Part of this concerns the different colonial experiences of the former "great" imperial powers (England, France, etc) as opposed to the earlier creeping colonial expansion of America, Spain, etc. There really was no 'anthropology' as such until the great power expansions for markets, resources, etc., of the later 19th century. Then, they were really needed. Earlier, (as well as later), force was simply the necessary factor, not some as-yet-non-existent social science. Different times have different responses. But remember, however, whatever they come up with is usually inadequate (or not really listened to--cf. the essentially useless Human Terrain experiments of the U.S. in Afghanistan). I am not saying the colonial anthropologists nor the Human Terrain people today are not insidious, it is just that the generals usually follow their own ideas. And many anthropologists who hire on to this kind of stuff are frequently hopeless.
This is not to say there were not folks who served imperial and colonial expansion--they were just mostly adventurers, explorers, etc. A few, however, were explicit, such as Sylvanus Morley in Yucatan. David Price probably has much more detail on these matters.
Best of luck on whatever you come up with. Jim Faris
Some good points. I understand that there is a historical perspective that sees colonialism as different in the Americas than in places like Africa. This seems to be odds with the experience of Indigenous nations. Doing a genealogical history of how they American colonies (and eventually the United States government) negotiated and fought with Indigenous Nations demonstrates a much colonial enterprise that still takes place today. This colonial enterprise was/is underscored by notions of evoutionary thought (stage theories) ala enlightenment thinking. As much as Jefferson and Franklin, for example, loved and respected the ingenuity and advancement of Indigenous nations, they still wanted to dispossess them of their lands. Jefferson thought the best way to do so was by making them into farmers (since they allegedly had not progressed to this 'natural' stage of human evolution. Doing this, they could be brought into the modern and assimilated into the United States culture/politic.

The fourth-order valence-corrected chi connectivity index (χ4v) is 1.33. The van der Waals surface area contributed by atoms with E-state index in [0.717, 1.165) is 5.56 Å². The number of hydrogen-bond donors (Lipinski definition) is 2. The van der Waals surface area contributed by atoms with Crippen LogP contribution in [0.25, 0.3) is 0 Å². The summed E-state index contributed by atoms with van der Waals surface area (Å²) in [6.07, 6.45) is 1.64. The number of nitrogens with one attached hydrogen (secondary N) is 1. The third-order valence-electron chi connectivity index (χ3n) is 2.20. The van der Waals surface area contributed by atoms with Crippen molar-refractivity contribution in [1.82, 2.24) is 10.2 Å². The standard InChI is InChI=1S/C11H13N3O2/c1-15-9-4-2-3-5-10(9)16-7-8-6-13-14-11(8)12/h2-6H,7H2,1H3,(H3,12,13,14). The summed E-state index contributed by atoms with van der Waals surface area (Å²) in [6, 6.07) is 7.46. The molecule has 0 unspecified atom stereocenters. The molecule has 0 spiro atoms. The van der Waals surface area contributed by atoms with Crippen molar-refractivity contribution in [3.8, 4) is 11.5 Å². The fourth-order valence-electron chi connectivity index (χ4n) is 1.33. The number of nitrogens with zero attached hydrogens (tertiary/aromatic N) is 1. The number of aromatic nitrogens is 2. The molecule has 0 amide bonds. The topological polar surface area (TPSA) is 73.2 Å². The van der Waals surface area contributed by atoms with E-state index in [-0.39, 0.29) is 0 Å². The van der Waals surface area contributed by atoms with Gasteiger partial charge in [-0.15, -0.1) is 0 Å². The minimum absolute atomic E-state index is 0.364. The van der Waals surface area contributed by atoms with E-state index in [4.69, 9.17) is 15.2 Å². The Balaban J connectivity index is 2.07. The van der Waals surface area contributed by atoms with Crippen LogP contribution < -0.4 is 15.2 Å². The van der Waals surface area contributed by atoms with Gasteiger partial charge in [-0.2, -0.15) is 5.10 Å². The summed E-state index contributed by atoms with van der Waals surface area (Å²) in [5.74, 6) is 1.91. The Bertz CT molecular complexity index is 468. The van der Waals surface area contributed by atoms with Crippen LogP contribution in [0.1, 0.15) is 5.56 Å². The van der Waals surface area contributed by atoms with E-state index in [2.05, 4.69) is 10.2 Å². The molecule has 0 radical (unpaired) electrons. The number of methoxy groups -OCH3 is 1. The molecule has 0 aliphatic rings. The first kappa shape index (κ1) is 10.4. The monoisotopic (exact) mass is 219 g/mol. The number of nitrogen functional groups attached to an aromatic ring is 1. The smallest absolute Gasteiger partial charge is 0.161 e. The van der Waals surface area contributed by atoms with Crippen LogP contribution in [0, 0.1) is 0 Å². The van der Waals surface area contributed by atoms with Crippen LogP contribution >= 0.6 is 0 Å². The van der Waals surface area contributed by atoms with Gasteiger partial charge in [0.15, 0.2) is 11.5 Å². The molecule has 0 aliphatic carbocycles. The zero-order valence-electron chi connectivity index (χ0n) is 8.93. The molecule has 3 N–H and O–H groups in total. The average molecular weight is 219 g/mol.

Jump to the mid 20th century and we have people like Julian Steward working for the Department of Justice in providing evolutionary arguments to not only deny them land claims, but overturn legal Treaty agreements. The logic is that since they are so primitive on a scale of socio-cultural evolution, then whatever agreements the US made are null and void because it was mistake to assume such a primitive people had the authority to make such agreements.
The Calfifornia claims commissions and the Termination policies (HCR 108 in Congress) were driven by evolutionary thought and the assumption that assimilation is immanent and unavoidable: why not speed it along? Court cases in North america are still basically Indigenous peopls trying to resist a colonial foreign power. Anthrcopology in these court cases anthropologists are still the legal experts with the govenremnts side trying to argue that Indians are too primitive to have considerations.... the cases (which I read) often descend into absurdities.
It really is a clear misuse of law and argument to sustain a colonial enterprise over indigenous peoples. My question is why we can see and analyze these colonialisms elsewhere, but here the distinction is made between them as being different. Im not so convinced that they are. It is only in the western historical account that it is written as being different. Especially from a western legal perspective, it seems both the US and Canada as legal political entities are by definition still colonial.
It would be great to see some anthropological studies done on the legal and political aspect of this ongoing colonial relationship (the concept of Treaty for example would be interesting and what settler society's obligations are to the Treaties).
THe silence to me on this subject is shocking... no?
Thanks Jim. That is kinda where I think the problem is manifest now; the idea that 'we dont do that bad anthropology' anymore. Yet, in the court cases, in Canada, for example- it is precisely that 'bad' anthropology that is still being argued in current cases over land rights and aboriginal title.
In the history of anthropology, there is no shortage of work labelling the British school (RB and Malinowksi, for example) handmaidens of colonialism, even thought both wrote scathing critiques of colonial administrations and endeavoured to fight against the establishment. Malinowski has a great article from the 1930s warning about the future of anthropology. Stocking's book on colonialism doesnt say anything about North America; Talal Asad's anthropology and the colonial encounter doesnt either.
I get the sense that the 'institution/elite-ism' that you point out is a major part of this silence, but I wonder if there is an ongoing complicity of social science with American colonialism; a cooptation in the ongoing denial of indigenous claims for recognition and treaty rights. We keep producing knowledge- more and more knowledge, theory and so on, but at what point are we trapping ourselves in our own mythologies....? I think these are questions that will eventually occupy our complete attention as a professional and intellectual community.